As it turns out, our class has some very specific likes and dislikes when it comes to what we want in a golf cart: a sharp pencil, a scorecard and yardage book, water bottles and ice in the cooler, a ball and club washer, sand bottles, mango-scented towels, and a clean, electric, armor alled ride (but not so much that you go sliding from the driver seat into your passenger’s lap. If you’ve ever played Bear Creek, you know what I mean).
These requests seem ultra-specific to me, but they speak to the overall golfing experience, the topic du jour in Managing Golf Facility Operations with PGA Professional Warren Pitman.
There’s a lot that goes into making your day at the golf course both special and memorable, and ideally, the so-called “assembly line of golf” kicks into high gear the minute you pull up to the golf course.
While we’ll continue to discuss what this means in greater detail next semester, today was a nice preview. One thing that differentiates one course from another is how well it’s prepared to accommodate its customers. The assembly line of golf is the 13 steps of golf operations:
- Step 1: Motivation to play the course
- Step 2: Reservation process
- Step 3: Signage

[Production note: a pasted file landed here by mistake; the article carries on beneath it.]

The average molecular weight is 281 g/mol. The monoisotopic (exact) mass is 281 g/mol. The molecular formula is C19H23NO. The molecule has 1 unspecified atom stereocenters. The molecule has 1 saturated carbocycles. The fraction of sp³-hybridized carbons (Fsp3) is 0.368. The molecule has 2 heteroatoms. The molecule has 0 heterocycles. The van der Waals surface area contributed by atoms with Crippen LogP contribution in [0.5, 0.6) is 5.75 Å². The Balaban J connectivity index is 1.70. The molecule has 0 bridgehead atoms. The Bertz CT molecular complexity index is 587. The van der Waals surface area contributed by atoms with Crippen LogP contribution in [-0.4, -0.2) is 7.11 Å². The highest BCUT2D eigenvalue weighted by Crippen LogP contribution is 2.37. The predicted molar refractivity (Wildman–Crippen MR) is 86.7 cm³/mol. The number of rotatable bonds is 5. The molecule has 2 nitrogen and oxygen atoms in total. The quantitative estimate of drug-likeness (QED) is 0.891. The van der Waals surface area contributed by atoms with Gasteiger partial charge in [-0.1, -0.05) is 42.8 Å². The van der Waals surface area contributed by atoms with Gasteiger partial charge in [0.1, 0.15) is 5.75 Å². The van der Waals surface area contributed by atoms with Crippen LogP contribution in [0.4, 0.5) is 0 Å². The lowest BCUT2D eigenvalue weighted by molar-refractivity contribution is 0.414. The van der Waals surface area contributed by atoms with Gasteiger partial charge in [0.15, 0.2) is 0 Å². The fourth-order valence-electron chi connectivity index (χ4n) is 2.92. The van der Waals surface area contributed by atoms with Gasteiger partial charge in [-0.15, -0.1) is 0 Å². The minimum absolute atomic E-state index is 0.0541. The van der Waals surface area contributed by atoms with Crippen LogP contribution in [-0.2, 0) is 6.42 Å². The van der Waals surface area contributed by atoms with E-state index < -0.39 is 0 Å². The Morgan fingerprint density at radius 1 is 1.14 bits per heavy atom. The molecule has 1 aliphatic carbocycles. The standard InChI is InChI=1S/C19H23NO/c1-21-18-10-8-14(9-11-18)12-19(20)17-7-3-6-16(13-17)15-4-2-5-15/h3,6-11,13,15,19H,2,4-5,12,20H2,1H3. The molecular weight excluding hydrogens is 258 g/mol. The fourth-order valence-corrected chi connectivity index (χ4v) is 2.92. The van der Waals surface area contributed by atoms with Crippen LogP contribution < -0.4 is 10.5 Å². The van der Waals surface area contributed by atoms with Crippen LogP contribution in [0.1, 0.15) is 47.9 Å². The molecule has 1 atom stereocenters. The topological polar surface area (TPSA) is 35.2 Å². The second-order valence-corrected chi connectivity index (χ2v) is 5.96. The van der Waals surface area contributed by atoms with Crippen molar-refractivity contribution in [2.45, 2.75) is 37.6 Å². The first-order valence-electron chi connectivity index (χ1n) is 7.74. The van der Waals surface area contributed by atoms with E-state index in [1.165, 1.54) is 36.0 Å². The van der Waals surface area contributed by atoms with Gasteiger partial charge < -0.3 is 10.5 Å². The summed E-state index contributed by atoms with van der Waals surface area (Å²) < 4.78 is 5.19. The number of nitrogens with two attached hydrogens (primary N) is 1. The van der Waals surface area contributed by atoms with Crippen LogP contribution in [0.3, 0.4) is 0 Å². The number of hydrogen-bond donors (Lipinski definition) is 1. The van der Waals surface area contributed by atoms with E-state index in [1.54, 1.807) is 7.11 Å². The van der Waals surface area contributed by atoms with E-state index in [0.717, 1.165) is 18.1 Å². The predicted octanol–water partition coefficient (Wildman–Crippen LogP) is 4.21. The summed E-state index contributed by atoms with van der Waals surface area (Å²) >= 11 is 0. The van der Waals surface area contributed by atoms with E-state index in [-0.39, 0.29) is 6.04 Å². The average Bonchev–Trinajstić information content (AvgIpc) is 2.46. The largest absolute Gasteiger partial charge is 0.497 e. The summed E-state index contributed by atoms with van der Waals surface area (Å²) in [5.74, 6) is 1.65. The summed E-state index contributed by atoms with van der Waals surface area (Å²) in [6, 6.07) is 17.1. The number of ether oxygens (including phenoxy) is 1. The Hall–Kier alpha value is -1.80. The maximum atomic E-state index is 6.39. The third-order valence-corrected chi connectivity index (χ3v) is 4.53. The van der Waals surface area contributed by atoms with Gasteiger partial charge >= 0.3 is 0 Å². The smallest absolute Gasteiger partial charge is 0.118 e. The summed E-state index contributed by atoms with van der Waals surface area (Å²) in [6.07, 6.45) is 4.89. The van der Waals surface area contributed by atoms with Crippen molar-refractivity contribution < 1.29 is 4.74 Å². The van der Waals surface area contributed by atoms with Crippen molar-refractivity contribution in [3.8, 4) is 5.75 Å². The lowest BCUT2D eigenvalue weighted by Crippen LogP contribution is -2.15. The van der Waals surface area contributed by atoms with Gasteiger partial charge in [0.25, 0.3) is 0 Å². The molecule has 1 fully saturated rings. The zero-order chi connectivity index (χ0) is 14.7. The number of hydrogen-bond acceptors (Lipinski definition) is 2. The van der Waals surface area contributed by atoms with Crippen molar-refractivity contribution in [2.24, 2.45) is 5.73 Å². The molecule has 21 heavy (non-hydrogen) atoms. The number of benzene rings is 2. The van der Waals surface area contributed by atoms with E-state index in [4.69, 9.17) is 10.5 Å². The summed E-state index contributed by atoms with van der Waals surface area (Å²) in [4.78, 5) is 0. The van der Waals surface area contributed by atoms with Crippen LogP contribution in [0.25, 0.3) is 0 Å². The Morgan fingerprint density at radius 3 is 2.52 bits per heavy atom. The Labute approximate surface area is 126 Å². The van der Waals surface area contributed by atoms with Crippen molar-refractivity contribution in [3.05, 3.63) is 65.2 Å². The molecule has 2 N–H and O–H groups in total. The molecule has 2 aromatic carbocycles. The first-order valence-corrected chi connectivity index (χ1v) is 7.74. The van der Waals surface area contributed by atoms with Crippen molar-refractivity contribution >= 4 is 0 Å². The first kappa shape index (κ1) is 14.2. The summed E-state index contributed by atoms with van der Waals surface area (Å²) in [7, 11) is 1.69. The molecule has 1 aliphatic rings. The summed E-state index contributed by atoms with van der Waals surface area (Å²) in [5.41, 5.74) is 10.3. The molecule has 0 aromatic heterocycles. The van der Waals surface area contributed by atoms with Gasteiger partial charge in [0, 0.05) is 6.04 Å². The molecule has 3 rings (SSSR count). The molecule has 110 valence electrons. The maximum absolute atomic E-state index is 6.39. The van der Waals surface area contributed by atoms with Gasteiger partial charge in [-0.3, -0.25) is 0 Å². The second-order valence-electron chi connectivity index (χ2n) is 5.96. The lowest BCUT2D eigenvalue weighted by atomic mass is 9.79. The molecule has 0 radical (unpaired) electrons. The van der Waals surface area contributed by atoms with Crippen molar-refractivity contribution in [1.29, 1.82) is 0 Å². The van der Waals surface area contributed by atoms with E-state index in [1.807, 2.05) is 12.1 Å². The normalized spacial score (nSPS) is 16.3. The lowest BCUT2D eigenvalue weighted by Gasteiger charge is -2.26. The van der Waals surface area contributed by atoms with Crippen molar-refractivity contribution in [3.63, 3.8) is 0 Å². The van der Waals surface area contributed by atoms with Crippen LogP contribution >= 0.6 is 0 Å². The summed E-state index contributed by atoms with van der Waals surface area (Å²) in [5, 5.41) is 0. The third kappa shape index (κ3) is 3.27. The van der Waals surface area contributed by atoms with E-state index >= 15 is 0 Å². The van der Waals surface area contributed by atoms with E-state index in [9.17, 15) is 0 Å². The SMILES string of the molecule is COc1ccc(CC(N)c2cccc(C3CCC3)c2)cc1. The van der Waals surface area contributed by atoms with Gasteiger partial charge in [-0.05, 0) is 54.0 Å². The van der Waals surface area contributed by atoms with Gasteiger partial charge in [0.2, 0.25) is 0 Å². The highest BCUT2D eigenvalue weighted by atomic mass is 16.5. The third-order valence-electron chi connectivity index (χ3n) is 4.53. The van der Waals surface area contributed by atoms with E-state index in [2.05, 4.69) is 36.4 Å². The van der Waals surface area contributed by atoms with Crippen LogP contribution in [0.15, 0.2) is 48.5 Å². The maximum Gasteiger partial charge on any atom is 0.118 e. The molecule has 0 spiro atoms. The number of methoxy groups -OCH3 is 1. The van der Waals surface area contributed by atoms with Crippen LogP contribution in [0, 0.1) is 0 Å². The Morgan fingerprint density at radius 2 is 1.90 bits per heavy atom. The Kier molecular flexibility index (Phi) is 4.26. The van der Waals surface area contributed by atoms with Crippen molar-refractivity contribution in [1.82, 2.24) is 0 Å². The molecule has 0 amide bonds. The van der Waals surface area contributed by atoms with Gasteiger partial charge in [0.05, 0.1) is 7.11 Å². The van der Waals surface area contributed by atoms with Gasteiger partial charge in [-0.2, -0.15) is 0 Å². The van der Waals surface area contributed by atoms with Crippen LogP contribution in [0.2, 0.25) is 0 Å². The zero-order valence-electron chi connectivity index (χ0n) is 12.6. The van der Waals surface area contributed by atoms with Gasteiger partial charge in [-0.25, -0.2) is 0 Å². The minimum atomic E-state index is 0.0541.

- Step 4: Bag drop area
- Step 5: Clubhouse entrance
- Step 6: Carts
- Step 7: Pro shop
- Step 8: Range
- Step 9: Starter
- Step 10: Course
- Step 11: Locker/bathrooms
- Step 12: Cart drop-off area
- Step 13: Restaurant
If you stop and think about it, first impressions are lasting, and you’re impressionable the moment you pull in to the bag drop area, Step 4. Is the staff in uniform? Is an attendant available? Does the attendant tell you where to go next?
From there, it’s usually on to Step 7: the pro shop. Does the pro shop have a theme? Did the staffer behind the counter try to sell you anything else (upsell)? Was there a wait at the counter? Is merchandise arranged or displayed in a visually pleasing manner?
And of course there are the golf carts at Step 6. Is the cart washed and clean? Are there clean towels? Were the sand and seed bottles full?
These may seem like minor details, but as you can tell, they make a big impact. I can’t wait to see how it all comes together, but I think our class already has a pretty good grasp of what it means to serve the customer. The awakening will come when we realize all of these amenities cost money, and increasingly, golf is becoming a bottom line business.